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Holostars: Black Holes Without Event Horizons

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Posted by Richard Ruquist on June 17, 2003 13:57:33 UTC

The Cornell archives had three very long papers on holostars today- 70, 43 and 40 pages. I just read the abstracts which are copied below.

Perhaps some physics student couls read the entire papers. My concern was mainly to know what a holostar was, as described in the abstracts below. Its name derives from the fact tht information is preserved in such a black hole, and must be a contraction of hologram and star. Not sure why a black hole should be called a star. Perhaps someone couls read and explain why to me.

Enjoy

Richard

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http://arxiv.org/abs/gr-qc/0306066

The holostar - a self-consistent model for a compact self-gravitating object
Authors: Michael Petri (Bundesamt fuer Strahlenschutz, Salzgitter, Germany)
Comments: 70 pages
The holostar is an exact spherically symmetric solution to the field equations of general relativity with anisotropic interior pressure. Its properties are similar to a black hole. It has an internal temperature inverse proportional to the square root of the radial coordinate value, from which the Hawking temperature law follows. The number of particles within any concentric region of the holostar's interior is proportional to the proper area of its boundary. The holostar-metric is static throughout the whole space-time. There are no trapped surfaces, no singularity and no event horizon. Information is not lost. The weak and strong energy conditions are fulfilled everywhere, except for a Planck-size region at the center.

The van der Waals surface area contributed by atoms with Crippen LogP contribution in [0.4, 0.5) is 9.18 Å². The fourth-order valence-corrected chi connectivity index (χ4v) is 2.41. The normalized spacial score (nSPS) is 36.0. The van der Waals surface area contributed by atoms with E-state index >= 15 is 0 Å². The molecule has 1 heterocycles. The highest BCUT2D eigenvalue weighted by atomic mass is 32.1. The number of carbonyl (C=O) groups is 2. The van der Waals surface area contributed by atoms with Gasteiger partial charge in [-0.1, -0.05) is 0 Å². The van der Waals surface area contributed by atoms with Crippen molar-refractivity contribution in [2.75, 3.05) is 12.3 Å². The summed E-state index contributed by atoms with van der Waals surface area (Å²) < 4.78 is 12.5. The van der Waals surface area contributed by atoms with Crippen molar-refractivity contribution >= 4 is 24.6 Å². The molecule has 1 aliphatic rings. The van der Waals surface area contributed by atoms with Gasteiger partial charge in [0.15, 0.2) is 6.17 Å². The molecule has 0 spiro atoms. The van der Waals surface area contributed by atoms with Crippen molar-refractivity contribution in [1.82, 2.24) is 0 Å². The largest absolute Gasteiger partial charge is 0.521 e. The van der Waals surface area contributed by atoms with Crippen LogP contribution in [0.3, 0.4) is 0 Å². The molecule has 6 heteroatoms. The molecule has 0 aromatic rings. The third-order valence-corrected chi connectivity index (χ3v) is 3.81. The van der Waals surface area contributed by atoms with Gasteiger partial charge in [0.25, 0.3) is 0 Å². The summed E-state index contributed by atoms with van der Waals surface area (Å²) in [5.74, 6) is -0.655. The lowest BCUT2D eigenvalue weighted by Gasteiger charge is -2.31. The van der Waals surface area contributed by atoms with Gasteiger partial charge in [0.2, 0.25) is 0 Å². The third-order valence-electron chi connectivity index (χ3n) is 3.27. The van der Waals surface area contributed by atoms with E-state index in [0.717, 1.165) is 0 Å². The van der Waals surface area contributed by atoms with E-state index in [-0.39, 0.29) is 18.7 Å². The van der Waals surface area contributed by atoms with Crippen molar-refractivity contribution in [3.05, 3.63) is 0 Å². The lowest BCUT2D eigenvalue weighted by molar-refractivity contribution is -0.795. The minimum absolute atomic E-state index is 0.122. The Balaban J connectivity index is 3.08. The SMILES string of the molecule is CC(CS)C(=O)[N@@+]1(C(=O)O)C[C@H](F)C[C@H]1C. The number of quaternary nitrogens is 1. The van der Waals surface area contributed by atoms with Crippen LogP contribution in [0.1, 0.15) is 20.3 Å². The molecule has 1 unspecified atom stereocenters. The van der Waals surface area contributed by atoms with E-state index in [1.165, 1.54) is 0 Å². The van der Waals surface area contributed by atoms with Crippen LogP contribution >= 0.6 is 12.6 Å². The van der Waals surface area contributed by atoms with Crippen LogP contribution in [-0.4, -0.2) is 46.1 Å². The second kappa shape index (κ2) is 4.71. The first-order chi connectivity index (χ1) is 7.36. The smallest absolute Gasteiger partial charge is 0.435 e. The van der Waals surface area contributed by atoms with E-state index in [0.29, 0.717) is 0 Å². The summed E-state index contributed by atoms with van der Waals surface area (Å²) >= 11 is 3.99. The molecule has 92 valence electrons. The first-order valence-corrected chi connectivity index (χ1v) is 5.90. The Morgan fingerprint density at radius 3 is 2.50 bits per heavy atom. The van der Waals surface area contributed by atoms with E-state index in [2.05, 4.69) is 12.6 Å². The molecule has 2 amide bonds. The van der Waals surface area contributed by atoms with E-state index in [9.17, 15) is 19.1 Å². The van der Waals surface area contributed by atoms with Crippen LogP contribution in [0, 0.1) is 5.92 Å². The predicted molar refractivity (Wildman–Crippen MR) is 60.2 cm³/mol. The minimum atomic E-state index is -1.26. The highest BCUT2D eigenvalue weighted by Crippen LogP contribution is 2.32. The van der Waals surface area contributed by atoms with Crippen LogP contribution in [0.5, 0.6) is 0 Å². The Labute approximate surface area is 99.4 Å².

Geodesic motion of massive particles in a large holostar is similar to what is observed in the universe today: A material observer moving geodesically experiences an isotropic outward directed Hubble-flow of massive particles. The total matter-density decreases over proper time by an inverse square law. The local Hubble radius increases linearly over time. Geodesic motion of photons preserves the Planck-distribution. The local radiation temperature decreases over time by an inverse square law. The current radial position r of an observer can be determined by measurements of the total local mass-density, the local radiation temperature or the local Hubble-flow. The values of r determined from the CBMR-temperature, the Hubble constant and the total mass-density of the universe are equal within an error of a few percent to the radius of the observable universe.
The holographic solution also admits microscopic self-gravitating objects with a surface area of roughly the Planck-area and zero gravitating mass.







http://arxiv.org/abs/gr-qc/0306068

Charged holostars
Authors: Michael Petri (Bundesamt fuer Strahlenschutz, Salzgitter, Germany)
Comments: 43 pages
The so called holostar solution of general relativity is generalized to the charged case. The exterior metrics and fields of the charged holostar are equal to the Reissner-Nordstroem black hole solution. The holostar's gravitating mass, corrected by a quantity of roughly Planck-mass is always larger than its charge. Whereas Reissner Nordstroem solutions with larger charge are possible, but are excluded by the cosmic censorship hypothesis, a charged holostar with higher than the maximum charge doesn't exist.